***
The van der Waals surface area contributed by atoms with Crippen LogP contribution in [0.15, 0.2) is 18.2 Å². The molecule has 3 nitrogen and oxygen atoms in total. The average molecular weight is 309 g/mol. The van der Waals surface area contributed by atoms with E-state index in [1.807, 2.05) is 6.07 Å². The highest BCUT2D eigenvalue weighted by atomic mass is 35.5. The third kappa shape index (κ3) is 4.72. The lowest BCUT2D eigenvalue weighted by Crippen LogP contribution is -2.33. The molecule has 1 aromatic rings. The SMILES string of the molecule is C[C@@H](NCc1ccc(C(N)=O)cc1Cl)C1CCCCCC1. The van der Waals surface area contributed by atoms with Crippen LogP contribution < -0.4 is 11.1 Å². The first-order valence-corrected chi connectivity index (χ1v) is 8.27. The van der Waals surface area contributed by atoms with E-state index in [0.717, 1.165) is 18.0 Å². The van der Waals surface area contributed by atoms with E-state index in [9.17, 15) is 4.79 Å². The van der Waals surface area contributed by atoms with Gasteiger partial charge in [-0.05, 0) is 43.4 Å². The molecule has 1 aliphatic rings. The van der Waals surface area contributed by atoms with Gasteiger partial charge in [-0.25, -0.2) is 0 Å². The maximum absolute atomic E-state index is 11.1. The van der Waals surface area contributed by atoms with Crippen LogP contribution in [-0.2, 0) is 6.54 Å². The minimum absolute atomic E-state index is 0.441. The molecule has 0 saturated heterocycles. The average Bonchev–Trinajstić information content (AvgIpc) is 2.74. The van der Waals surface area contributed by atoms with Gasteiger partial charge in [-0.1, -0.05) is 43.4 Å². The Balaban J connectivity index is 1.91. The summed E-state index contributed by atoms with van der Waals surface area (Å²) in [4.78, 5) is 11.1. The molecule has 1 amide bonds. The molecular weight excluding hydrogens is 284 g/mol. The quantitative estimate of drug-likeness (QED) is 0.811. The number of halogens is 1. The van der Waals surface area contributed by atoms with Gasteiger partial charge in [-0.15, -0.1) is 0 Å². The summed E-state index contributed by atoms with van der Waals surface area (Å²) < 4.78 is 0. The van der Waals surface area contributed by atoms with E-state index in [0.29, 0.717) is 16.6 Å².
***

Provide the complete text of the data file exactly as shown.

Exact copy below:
The van der Waals surface area contributed by atoms with Crippen LogP contribution in [0.15, 0.2) is 18.2 Å². The molecule has 3 nitrogen and oxygen atoms in total. The average molecular weight is 309 g/mol. The van der Waals surface area contributed by atoms with E-state index in [1.807, 2.05) is 6.07 Å². The highest BCUT2D eigenvalue weighted by atomic mass is 35.5. The third kappa shape index (κ3) is 4.72. The lowest BCUT2D eigenvalue weighted by Crippen LogP contribution is -2.33. The molecule has 1 aromatic rings. The SMILES string of the molecule is C[C@@H](NCc1ccc(C(N)=O)cc1Cl)C1CCCCCC1. The van der Waals surface area contributed by atoms with Crippen LogP contribution < -0.4 is 11.1 Å². The first-order valence-corrected chi connectivity index (χ1v) is 8.27. The van der Waals surface area contributed by atoms with E-state index in [0.717, 1.165) is 18.0 Å². The van der Waals surface area contributed by atoms with E-state index in [9.17, 15) is 4.79 Å². The van der Waals surface area contributed by atoms with Gasteiger partial charge in [-0.05, 0) is 43.4 Å². The molecule has 1 aliphatic rings. The van der Waals surface area contributed by atoms with Gasteiger partial charge in [-0.25, -0.2) is 0 Å². The maximum absolute atomic E-state index is 11.1. The van der Waals surface area contributed by atoms with Crippen LogP contribution in [-0.2, 0) is 6.54 Å². The minimum absolute atomic E-state index is 0.441. The molecule has 0 saturated heterocycles. The average Bonchev–Trinajstić information content (AvgIpc) is 2.74. The van der Waals surface area contributed by atoms with Gasteiger partial charge in [-0.1, -0.05) is 43.4 Å². The Balaban J connectivity index is 1.91. The summed E-state index contributed by atoms with van der Waals surface area (Å²) in [4.78, 5) is 11.1. The molecule has 1 amide bonds. The molecular weight excluding hydrogens is 284 g/mol. The quantitative estimate of drug-likeness (QED) is 0.811. The number of halogens is 1. The van der Waals surface area contributed by atoms with Gasteiger partial charge in [-0.15, -0.1) is 0 Å². The summed E-state index contributed by atoms with van der Waals surface area (Å²) < 4.78 is 0. The van der Waals surface area contributed by atoms with E-state index in [0.29, 0.717) is 16.6 Å².